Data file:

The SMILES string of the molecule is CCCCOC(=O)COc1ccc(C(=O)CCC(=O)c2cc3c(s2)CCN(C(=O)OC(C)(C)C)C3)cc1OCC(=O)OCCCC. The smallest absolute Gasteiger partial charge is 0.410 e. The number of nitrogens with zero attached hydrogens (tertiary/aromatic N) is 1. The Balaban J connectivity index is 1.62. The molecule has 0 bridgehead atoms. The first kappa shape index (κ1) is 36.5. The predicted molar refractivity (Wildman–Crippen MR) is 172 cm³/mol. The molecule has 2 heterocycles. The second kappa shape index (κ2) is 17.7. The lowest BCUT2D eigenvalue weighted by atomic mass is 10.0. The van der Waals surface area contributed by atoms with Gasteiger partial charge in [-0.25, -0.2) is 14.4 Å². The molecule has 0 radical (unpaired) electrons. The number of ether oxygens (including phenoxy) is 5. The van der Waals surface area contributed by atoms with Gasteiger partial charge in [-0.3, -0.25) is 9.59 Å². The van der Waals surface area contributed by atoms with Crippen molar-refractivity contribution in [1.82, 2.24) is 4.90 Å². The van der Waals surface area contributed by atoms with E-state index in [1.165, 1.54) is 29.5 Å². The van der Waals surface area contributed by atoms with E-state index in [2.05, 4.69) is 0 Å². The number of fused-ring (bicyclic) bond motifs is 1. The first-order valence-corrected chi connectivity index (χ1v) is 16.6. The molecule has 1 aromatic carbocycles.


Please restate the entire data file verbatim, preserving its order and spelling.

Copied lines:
The SMILES string of the molecule is CCCCOC(=O)COc1ccc(C(=O)CCC(=O)c2cc3c(s2)CCN(C(=O)OC(C)(C)C)C3)cc1OCC(=O)OCCCC. The smallest absolute Gasteiger partial charge is 0.410 e. The number of nitrogens with zero attached hydrogens (tertiary/aromatic N) is 1. The Balaban J connectivity index is 1.62. The molecule has 0 bridgehead atoms. The first kappa shape index (κ1) is 36.5. The predicted molar refractivity (Wildman–Crippen MR) is 172 cm³/mol. The molecule has 2 heterocycles. The second kappa shape index (κ2) is 17.7. The lowest BCUT2D eigenvalue weighted by atomic mass is 10.0. The van der Waals surface area contributed by atoms with Gasteiger partial charge in [-0.25, -0.2) is 14.4 Å². The molecule has 0 radical (unpaired) electrons. The number of ether oxygens (including phenoxy) is 5. The van der Waals surface area contributed by atoms with Gasteiger partial charge in [-0.3, -0.25) is 9.59 Å². The van der Waals surface area contributed by atoms with Crippen molar-refractivity contribution in [1.82, 2.24) is 4.90 Å². The van der Waals surface area contributed by atoms with E-state index in [1.165, 1.54) is 29.5 Å². The van der Waals surface area contributed by atoms with E-state index in [2.05, 4.69) is 0 Å². The number of fused-ring (bicyclic) bond motifs is 1. The first-order valence-corrected chi connectivity index (χ1v) is 16.6. The molecule has 1 aromatic carbocycles.